Live at Vitellos
Admittedly, not sure why this album, Live at Vitellos, recorded in 2011, is just coming out now but we certainly welcome it. Award-winning pianist Michael Wolff, known for an impressive and eclectic career that has spanned five decades, and stints with Cannonball Adderley and Cal Tjader early in his career, brings us this live recording from the iconic Los Angeles jazz club. On Wolff’s 20th outing as a leader, the multifaceted and lyrical trumpeter Mark Isham, whose beginnings trace to labels such as ECM and Windham Hill and artists as diverse as Pharoah Sanders and Van Morrison before his storied film scoring career, is the featured voice amongst the stalwart rhythm section of long-time Wolff collaborators bassist John B. Williams and drummer Mike Clark.
Though Wolff and Isham’s friendship formed in the ‘70’s, this stint at Vitello’s marks their first official collaboration. It’s evident from the first note of Live at Vitellos that these players have a shared history; Clark and Wolff bonded during the 1970’s when they were touring with Cannonball Adderley and Herbie Hancock’s Headhunters, respectively. Since then, they’ve gone on to perform together in a variety of settings, live and recorded, and notably in Wolff’s jazz-world band Impure Thoughts. Similarly, Wolff and Williams’ relationship dates to the same period, and they too have performed together often over the years – including in the Arsenio Hall Band, of which Wolff was famously the Musical Director of from 1989 through 1994. To help bring his vision to life, Wolff brought in the illustrious producer and composer Nic. tenBroek, whose credits include Nancy Wilson, Bobby McFerrin and Les McCann, among others, as well as the great Oscar-nominated sound engineer Dan Wallin.
The album features four Wolff originals, two classic compositions by Wayne Shorter and another co-written by Clark and saxophonist Jed Levy. Interestingly, Wolff kicks off with “Ballad Noir”, a moody original that was written for The Tic Code (2000), a Gary Winick-directed film loosely based on Wolff’s life as a jazz pianist with Tourettes syndrome. This emotive opener sets the tone, giving the proceedings a noir overtone through Isham’s sensuous sound, and melodic approach to soloing. The energetic “Lagniappe” (named for the 13th treat of a baker’s dozen) comes next, and particularly showcases the fiery rhythm section with a burning solo from Clark. “The harmonic structure is all based on one pedal tone and allows us to change the color on a dime. We all listened to each other and let the music and spirit of the moment guide us,” said Wolff.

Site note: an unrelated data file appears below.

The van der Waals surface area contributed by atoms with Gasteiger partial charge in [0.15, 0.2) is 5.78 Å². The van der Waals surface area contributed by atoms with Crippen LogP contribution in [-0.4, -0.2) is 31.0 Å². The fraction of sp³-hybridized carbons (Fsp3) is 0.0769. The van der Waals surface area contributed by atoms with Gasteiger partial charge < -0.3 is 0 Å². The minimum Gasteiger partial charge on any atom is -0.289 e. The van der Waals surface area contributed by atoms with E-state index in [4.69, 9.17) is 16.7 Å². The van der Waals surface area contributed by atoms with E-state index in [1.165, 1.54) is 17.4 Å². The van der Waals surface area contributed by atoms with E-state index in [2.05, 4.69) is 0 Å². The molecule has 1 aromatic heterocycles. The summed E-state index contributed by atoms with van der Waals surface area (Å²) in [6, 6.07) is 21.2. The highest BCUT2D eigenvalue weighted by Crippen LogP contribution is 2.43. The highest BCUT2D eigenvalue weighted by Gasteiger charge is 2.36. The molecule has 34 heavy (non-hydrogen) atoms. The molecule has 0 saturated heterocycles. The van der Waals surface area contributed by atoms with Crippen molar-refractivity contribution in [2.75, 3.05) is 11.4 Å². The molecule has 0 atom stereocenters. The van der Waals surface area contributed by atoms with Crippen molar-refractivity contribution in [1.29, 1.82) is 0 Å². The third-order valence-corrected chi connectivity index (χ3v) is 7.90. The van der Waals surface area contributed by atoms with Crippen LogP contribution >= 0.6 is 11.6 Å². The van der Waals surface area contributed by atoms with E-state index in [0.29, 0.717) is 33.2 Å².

“Fall”, one of Wolff’s favorite Wayne Shorter compositions, comes next followed by the bluesy “Falling Down”, which features Isham and Wolff dancing over Williams’ rooted, funky bass line while Clark lays down one of his signature beats. Wolff and Isham’s experience in composing for film shines on “The Conversation”, a poignant ballad that would feel perfectly at home accompanying the silver screen. Another Shorter tune comes next – the jazz staple and title of one of Miles Davis’ iconic albums, “Nefertiti”. While all four musicians are intimately familiar with this piece, and have performed it in various settings, this rendition rang special to Wolff, as the band had an opportunity to stretch, and breathe together here as a cohesive unit. The funky and fun “Loft Funk”, contributed by Clark, closes out the set on a high note.
In the album liner notes, producer Nic. tenBroek reflects on the undeniable artistry displayed by these four musical titans, and the magic they created on two nights in Los Angeles a decade ago. “… Simply putting 4 masters of the craft together on stage… and engaging a GRAMMY Award-winning recording engineer to capture it all over 2 musical nights of live performance was all that was required,” adding, “…the listener is included in improvisational music at its finest.”
This is most a brooding date as one might expect from the film scoring pair of Wolff and Isham; and a different, more restrained and sensitive date for the fiery drummer Clark, who is usually driving hard in hard bop settings. The term “warm” is as good a descriptor as any and the listener clearly hears the strong interplay in their improvisational solos and exchanges.
- Jim Hynes